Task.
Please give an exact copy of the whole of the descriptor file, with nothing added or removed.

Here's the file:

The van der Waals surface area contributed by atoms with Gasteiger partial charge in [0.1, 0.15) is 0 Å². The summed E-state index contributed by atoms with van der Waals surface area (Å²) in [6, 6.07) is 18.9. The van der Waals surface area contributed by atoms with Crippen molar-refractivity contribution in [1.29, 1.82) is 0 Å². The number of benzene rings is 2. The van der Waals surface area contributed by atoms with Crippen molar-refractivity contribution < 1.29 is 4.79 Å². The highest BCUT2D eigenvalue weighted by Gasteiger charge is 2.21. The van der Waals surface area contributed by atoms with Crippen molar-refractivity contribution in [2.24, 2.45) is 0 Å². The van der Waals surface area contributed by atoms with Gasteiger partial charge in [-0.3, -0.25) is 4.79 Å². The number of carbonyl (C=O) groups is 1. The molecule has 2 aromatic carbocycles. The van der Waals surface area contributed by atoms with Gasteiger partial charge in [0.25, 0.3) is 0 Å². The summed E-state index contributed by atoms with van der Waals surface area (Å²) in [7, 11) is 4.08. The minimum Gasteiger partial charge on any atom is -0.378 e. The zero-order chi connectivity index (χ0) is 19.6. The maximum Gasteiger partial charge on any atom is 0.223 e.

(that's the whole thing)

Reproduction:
The van der Waals surface area contributed by atoms with Gasteiger partial charge in [0.1, 0.15) is 0 Å². The summed E-state index contributed by atoms with van der Waals surface area (Å²) in [6, 6.07) is 18.9. The van der Waals surface area contributed by atoms with Crippen molar-refractivity contribution in [1.29, 1.82) is 0 Å². The number of benzene rings is 2. The van der Waals surface area contributed by atoms with Crippen molar-refractivity contribution < 1.29 is 4.79 Å². The highest BCUT2D eigenvalue weighted by Gasteiger charge is 2.21. The van der Waals surface area contributed by atoms with Crippen molar-refractivity contribution in [2.24, 2.45) is 0 Å². The van der Waals surface area contributed by atoms with Gasteiger partial charge in [-0.3, -0.25) is 4.79 Å². The number of carbonyl (C=O) groups is 1. The molecule has 2 aromatic carbocycles. The van der Waals surface area contributed by atoms with Gasteiger partial charge in [0.25, 0.3) is 0 Å². The summed E-state index contributed by atoms with van der Waals surface area (Å²) in [7, 11) is 4.08. The minimum Gasteiger partial charge on any atom is -0.378 e. The zero-order chi connectivity index (χ0) is 19.6. The maximum Gasteiger partial charge on any atom is 0.223 e.